Drug blocking artery fat in mice 'could have same impact on humans'

Scientists at the University of Aberdeen believe the findings are an important step forward.

Drug used to block artery fat in mice ‘feasible’ in humans, say University of Aberdeen scientists University of Aberdeen

A drug previously used to block artery fat in mice is ‘feasible’ to have the same effect in humans, according to scientists at the University of Aberdeen.

A study in 2017 found the drug Trodusquemine capable of reversing the effects of a fat build-up inside the arteries of mice, and now researchers have published new findings that indicate the same positive results in blood cells from humans.

A follow up test funded by the University of Aberdeen’s Development Trust found the same success on white blood cells taken from 30 healthy volunteers and another 30 volunteers with coronary artery disease and atherosclerosis.

In both mice and humans, researchers found that the enzyme called PTP1B, which contributes to the development of aortic plaque when fat builds, was blocked by the drug.

Scientists discovered that genetic deletion of the enzyme lowers cholesterol levels and improved communication between cells which conditions such as heart disease can effect.

Professor Mirela Delibegovic, who led the study, said: “Our findings complement the data presented in a previous publication by our lab where a single dose or chronic dosing of Trodusquemine led to a decrease in aortic plaque in preclinical models.

“This could represent a novel therapeutic mechanism to protect against atherosclerosis – the condition that causes most heart attacks and strokes.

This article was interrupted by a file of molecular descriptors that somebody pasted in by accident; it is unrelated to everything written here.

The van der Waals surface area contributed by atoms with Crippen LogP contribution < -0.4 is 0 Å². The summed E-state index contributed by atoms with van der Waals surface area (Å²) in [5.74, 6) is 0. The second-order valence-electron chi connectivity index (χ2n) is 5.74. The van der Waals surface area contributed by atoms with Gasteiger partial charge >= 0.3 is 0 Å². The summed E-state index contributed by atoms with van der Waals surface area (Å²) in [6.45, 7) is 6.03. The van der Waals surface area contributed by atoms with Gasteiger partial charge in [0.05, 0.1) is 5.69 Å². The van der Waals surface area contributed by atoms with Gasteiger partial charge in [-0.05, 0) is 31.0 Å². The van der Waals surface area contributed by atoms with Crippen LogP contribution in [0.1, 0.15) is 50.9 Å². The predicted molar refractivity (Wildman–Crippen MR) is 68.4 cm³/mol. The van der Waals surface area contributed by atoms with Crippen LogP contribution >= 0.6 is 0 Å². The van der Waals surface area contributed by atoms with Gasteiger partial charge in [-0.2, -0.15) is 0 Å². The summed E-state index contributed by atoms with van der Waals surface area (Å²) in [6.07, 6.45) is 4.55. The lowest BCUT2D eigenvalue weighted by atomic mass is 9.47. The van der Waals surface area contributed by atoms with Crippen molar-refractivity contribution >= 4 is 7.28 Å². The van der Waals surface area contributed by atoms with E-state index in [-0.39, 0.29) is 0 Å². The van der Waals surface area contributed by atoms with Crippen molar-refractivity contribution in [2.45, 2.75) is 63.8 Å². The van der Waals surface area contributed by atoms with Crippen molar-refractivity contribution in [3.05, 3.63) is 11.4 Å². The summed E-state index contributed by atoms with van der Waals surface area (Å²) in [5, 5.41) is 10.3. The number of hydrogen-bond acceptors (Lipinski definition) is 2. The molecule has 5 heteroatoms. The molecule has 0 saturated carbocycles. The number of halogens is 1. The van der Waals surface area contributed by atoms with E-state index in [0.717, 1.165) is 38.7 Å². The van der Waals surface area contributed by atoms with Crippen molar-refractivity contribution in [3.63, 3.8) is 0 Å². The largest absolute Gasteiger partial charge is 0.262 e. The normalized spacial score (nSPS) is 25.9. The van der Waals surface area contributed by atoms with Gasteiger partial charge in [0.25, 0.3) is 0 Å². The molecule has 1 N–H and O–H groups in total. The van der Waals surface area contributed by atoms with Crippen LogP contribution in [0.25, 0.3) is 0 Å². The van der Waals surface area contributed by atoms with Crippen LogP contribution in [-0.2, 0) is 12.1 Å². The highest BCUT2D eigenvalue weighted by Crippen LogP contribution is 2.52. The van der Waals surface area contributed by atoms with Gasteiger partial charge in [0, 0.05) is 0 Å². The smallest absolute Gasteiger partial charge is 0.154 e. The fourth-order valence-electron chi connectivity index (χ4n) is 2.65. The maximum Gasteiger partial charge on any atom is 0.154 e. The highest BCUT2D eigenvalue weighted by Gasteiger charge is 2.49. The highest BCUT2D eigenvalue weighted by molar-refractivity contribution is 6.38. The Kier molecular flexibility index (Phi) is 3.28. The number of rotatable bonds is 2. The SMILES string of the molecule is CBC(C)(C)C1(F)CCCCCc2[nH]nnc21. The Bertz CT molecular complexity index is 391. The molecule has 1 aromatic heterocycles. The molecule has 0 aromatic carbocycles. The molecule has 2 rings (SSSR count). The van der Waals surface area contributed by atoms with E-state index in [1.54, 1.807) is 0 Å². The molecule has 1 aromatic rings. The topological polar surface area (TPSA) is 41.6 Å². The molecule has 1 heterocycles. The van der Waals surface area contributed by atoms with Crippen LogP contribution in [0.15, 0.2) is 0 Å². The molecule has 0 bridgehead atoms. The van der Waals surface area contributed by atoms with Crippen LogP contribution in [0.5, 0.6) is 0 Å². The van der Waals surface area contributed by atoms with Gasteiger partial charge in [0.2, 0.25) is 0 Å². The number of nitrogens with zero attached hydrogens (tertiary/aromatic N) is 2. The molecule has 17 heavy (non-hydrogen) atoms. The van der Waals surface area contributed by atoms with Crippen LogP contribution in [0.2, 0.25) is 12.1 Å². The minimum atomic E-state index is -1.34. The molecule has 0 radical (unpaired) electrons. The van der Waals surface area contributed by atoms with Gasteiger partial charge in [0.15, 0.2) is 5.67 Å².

“Our initial study was cause for optimism but posed the question ‘is it feasible in humans and do the same changes occur’? Our findings here show the answer is an encouraging ‘yes’.

“We have been able to demonstrate that the drug works through the same mechanisms and reduces “bad” cholesterol so that the build-up of fatty streaks could potentially be overcome.

“This is an important step forward and proof of principle data we required to propose moving towards clinical trials.”

Professor James Leiper, associate medical director at the British Heart Foundation said: “Atherosclerosis is a major cause of morbidity and mortality in the UK and the cause of most heart attacks and strokes.

“The current research builds upon BHF funded research that demonstrated a role for PTP1B in the development of atherosclerosis in mice and demonstrates a similar role in white blood cells isolated from patients.

“This research has identified a potential new therapeutic target for the treatment of atherosclerosis. These are potentially exciting results, but further research will be required to demonstrate the efficacy of PTP1B inhibition in humans.”

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